- Listen to, amplify the voices of partners, and join in action toward these goals
Restore communities impacted by disaster as we:
- Partner with communities affected by disasters, environmental degradation and systemic racism
- Provide training, disaster preparedness and capacity-building programs for mid councils, partners and responders
- Mitigate the impact of disasters and their underlying causes
Promote peace and transform cultures of violence as we:
- Educate, advocate and respond to domestic and international conflicts
- Provide opportunities to learn about peacemaking initiatives, and to accompany impacted communities
- Address structural racism, white supremacy, misogyny and violence; and work for human rights and dignity
- Encourage the study and practice of nonviolence
- Confront the epidemic of gun violence
Promote solidarity with people as we:
- Amplify the voices of those whom society marginalizes and stand with communities as they defend their rights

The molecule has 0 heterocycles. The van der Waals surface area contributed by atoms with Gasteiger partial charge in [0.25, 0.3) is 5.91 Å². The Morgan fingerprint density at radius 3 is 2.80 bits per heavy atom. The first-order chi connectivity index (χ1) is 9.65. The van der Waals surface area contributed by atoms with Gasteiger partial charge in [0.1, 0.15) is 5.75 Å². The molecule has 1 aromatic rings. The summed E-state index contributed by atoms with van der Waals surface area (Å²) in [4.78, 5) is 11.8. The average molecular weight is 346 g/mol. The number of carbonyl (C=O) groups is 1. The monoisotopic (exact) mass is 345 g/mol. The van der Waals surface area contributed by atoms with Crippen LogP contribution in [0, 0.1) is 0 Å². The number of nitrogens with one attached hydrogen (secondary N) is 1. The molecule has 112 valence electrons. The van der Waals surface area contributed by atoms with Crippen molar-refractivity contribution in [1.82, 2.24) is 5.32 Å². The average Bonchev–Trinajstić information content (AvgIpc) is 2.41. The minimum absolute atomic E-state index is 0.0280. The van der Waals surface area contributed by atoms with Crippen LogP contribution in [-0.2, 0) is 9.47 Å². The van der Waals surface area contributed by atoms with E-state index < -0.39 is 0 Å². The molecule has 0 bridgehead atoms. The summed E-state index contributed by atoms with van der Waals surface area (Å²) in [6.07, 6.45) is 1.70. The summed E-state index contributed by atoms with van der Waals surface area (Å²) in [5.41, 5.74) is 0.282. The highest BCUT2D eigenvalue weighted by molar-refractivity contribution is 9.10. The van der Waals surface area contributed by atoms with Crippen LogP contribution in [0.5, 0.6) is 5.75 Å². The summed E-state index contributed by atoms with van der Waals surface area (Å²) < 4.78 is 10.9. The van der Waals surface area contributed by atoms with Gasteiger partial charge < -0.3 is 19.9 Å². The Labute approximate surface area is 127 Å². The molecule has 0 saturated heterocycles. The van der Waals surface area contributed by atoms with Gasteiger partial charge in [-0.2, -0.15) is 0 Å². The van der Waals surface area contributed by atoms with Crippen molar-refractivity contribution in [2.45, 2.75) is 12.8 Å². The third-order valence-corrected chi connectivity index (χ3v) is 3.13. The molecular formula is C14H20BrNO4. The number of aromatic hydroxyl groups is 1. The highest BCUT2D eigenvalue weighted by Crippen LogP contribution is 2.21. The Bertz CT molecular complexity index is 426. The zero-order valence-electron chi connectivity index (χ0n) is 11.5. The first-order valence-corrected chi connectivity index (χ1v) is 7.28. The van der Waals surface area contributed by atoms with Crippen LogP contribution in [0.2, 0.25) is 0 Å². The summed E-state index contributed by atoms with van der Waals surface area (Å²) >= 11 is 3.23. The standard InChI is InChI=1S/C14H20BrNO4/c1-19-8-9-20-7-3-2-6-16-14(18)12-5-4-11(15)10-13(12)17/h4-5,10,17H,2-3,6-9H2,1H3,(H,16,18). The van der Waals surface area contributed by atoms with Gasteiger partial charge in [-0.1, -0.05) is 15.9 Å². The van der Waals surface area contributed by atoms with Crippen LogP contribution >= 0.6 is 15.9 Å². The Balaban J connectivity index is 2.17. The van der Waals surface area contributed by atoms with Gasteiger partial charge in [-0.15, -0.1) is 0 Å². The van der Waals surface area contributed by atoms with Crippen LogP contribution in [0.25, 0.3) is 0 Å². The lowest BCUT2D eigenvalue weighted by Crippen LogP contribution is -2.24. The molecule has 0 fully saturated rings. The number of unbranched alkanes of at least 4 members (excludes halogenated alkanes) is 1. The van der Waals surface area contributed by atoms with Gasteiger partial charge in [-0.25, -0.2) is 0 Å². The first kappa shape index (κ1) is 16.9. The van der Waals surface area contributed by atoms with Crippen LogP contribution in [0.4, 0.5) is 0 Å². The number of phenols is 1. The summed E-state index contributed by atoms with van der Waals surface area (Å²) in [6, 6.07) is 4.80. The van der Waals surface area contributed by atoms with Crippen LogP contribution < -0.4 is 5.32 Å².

- Challenge systems of oppression, discrimination and abuse
- Partner with those who seek livable wages and just labor practices
- Engage with partners working with refugees, immigrants, asylum seekers, citizens returning from incarceration, and people impacted by trafficking or forced labor
Promote solidarity with creation as we:
- Work toward environmental justice, creation care, sustainable living, appropriate technologies and climate justice
- Support food and farm systems that restore God’s creation
- Challenge systems that put profit ahead of health, safety and the environment
- Honor and respond to the leadership of frontline communities experiencing environmental degradation and/or environmental racism
- Articulate and advocate for a just transition toward an equitable and sustainable economy
The ministries of Compassion, Peace and Justice are supported by your contributions to the Presbyterian Mission Agency through your local congregation.
We appreciate your support!